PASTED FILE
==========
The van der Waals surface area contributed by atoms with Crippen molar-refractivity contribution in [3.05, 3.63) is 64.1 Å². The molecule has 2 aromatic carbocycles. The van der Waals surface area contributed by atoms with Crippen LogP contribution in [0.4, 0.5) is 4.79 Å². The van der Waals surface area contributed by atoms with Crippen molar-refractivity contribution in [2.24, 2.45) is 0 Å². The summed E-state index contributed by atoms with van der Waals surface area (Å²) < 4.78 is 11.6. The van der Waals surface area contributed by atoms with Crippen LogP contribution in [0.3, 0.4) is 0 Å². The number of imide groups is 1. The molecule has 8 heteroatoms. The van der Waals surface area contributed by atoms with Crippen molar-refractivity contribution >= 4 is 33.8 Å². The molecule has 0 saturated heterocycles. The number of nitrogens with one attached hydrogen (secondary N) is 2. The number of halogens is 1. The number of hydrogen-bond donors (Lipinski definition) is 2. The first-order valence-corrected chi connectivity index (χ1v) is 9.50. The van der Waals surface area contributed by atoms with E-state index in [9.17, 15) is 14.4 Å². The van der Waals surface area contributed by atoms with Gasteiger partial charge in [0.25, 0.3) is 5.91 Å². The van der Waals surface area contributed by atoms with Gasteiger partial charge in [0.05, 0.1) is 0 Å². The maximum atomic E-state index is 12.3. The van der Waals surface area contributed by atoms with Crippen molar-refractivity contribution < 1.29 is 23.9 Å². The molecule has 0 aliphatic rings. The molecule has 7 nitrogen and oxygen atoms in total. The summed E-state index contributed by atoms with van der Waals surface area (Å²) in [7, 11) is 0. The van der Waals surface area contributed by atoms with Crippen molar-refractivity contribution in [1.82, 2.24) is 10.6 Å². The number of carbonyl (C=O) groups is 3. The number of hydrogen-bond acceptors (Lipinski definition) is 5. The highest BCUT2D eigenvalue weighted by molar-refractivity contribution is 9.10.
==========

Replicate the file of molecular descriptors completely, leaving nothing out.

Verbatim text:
The van der Waals surface area contributed by atoms with Crippen molar-refractivity contribution in [3.05, 3.63) is 64.1 Å². The molecule has 2 aromatic carbocycles. The van der Waals surface area contributed by atoms with Crippen LogP contribution in [0.4, 0.5) is 4.79 Å². The van der Waals surface area contributed by atoms with Crippen molar-refractivity contribution in [2.24, 2.45) is 0 Å². The summed E-state index contributed by atoms with van der Waals surface area (Å²) < 4.78 is 11.6. The van der Waals surface area contributed by atoms with Crippen LogP contribution in [0.3, 0.4) is 0 Å². The number of imide groups is 1. The molecule has 8 heteroatoms. The van der Waals surface area contributed by atoms with Crippen molar-refractivity contribution >= 4 is 33.8 Å². The molecule has 0 saturated heterocycles. The number of nitrogens with one attached hydrogen (secondary N) is 2. The number of halogens is 1. The number of hydrogen-bond donors (Lipinski definition) is 2. The first-order valence-corrected chi connectivity index (χ1v) is 9.50. The van der Waals surface area contributed by atoms with E-state index in [9.17, 15) is 14.4 Å². The van der Waals surface area contributed by atoms with Gasteiger partial charge in [0.25, 0.3) is 5.91 Å². The van der Waals surface area contributed by atoms with Gasteiger partial charge in [0.05, 0.1) is 0 Å². The maximum atomic E-state index is 12.3. The van der Waals surface area contributed by atoms with Crippen molar-refractivity contribution < 1.29 is 23.9 Å². The molecule has 0 aliphatic rings. The molecule has 7 nitrogen and oxygen atoms in total. The summed E-state index contributed by atoms with van der Waals surface area (Å²) in [7, 11) is 0. The van der Waals surface area contributed by atoms with Crippen molar-refractivity contribution in [1.82, 2.24) is 10.6 Å². The number of carbonyl (C=O) groups is 3. The number of hydrogen-bond acceptors (Lipinski definition) is 5. The highest BCUT2D eigenvalue weighted by molar-refractivity contribution is 9.10.